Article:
Live Cell Interferometry Reveals Cellular Dynamism During Force Propagation

Department of Chemistry and Biochemistry, University of California, Los Angeles, 607 Charles Young Drive East, Los Angeles, California 90095, USA.
ACS Nano (Impact Factor: 12.88). 06/2008; 2(5):841-6. DOI: 10.1021/nn700303f
Source: PubMed


Cancer and many other diseases are characterized by changes in cell morphology, motion, and mechanical rigidity. However, in live cell cytology, stimulus-induced morphologic changes typically take 10-30 min to detect. Here, we employ live-cell interferometry (LCI) to visualize the rapid response of a whole cell to mechanical stimulation, on a time scale of seconds, and we detect cytoskeletal remodeling behavior within 200 s. This behavior involved small, rapid changes in cell content and miniscule changes in shape; it would be difficult to detect with conventional or phase contrast microscopy alone and is beyond the dynamic capability of AFM. We demonstrate that LCI provides a rapid, quantitative reconstruction of the cell body with no labeling. This is an advantage over traditional microscopy and flow cytometry, which require cell surface tagging and/or destructive cell fixation for labeling.

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    • "Live cell interferometry (LCI) is a label-free optical microscopy technique which measures whole cell responses. LCI uses a Michelson-type interferometer to compare the optical thickness of living cells in a sample chamber to the optical thickness of fluid in a reference chamber in order to quantify the optical thickness difference between a cell and its surrounding media [12], [13]. The optical thickness difference due to the interaction of light with cellular biomass is linearly proportional to the material density of a cell [14]. "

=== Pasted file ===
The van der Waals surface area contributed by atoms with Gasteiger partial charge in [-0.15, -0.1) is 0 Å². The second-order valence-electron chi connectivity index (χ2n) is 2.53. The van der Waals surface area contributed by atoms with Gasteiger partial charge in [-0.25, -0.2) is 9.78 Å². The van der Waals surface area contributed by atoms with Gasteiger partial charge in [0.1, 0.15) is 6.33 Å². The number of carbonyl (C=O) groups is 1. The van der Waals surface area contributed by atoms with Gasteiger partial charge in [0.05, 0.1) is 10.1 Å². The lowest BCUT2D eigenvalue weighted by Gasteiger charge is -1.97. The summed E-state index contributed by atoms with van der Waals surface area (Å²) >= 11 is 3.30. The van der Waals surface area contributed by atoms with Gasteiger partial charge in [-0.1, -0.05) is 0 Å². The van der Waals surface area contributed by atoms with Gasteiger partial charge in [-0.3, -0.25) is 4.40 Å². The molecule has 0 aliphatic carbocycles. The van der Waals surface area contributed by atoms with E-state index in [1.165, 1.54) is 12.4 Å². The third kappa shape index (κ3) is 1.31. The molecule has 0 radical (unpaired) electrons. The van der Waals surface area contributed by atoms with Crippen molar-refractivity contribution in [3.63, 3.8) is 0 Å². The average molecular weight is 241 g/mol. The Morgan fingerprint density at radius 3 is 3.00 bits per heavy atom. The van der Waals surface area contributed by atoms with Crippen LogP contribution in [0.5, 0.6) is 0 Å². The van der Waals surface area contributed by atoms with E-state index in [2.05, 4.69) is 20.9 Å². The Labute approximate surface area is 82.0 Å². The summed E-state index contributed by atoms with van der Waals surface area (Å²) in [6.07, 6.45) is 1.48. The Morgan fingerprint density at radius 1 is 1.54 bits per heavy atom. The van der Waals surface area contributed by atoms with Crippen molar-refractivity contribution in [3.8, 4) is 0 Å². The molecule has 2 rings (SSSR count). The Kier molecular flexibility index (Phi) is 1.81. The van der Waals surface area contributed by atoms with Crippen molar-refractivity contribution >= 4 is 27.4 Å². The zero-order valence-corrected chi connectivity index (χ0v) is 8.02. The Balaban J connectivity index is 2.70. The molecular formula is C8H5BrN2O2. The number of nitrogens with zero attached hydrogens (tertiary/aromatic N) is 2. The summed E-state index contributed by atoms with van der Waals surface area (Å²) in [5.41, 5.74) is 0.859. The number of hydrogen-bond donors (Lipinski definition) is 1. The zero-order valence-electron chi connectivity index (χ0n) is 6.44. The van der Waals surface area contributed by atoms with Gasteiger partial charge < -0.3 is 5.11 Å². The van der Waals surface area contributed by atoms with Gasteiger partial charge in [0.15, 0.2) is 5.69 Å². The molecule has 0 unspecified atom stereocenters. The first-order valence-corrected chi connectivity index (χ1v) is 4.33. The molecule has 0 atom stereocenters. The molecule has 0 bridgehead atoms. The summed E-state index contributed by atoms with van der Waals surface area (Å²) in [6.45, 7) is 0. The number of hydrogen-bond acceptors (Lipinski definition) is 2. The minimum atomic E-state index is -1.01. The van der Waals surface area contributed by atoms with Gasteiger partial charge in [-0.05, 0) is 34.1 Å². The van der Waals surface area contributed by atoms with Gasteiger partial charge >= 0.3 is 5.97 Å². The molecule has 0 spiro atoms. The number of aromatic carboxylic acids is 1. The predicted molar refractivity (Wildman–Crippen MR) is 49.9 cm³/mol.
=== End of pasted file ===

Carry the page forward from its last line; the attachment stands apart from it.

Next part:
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    • "The prolonged poking of every single cell can result in the remodeling of the cytoskeleton (Reed et al., 2008). The influence of the prolonged poking on a single cell can be easily checked by plotting the dependence between the obtained Young's modulus and the time elapsed during the indentation experiment. "
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    • "The current generation of AFMs can be integrated with complementary methodologies, including ionic conductance [87], total internal reflection fluorescence (TIRF) [88,89], fluorescence resonance energy transfer (FRET) [90] and other physico-chemical measurements [91], thereby enabling detailed structure-function studies of biofilms, dental surfaces and implants. Rapid quantitative changes in oral surfaces and cell morphology, motion and mechanical rigidity via live-cell interferometry (LCI) [92], can also be combined with the dynamic capability of AFM. Depending on the specific interests and technical requirements, the variety of combination techniques available with AFM would cover both transparent (e.g., dental biofilms) and non-transparent samples such as dental implants and fillings. "
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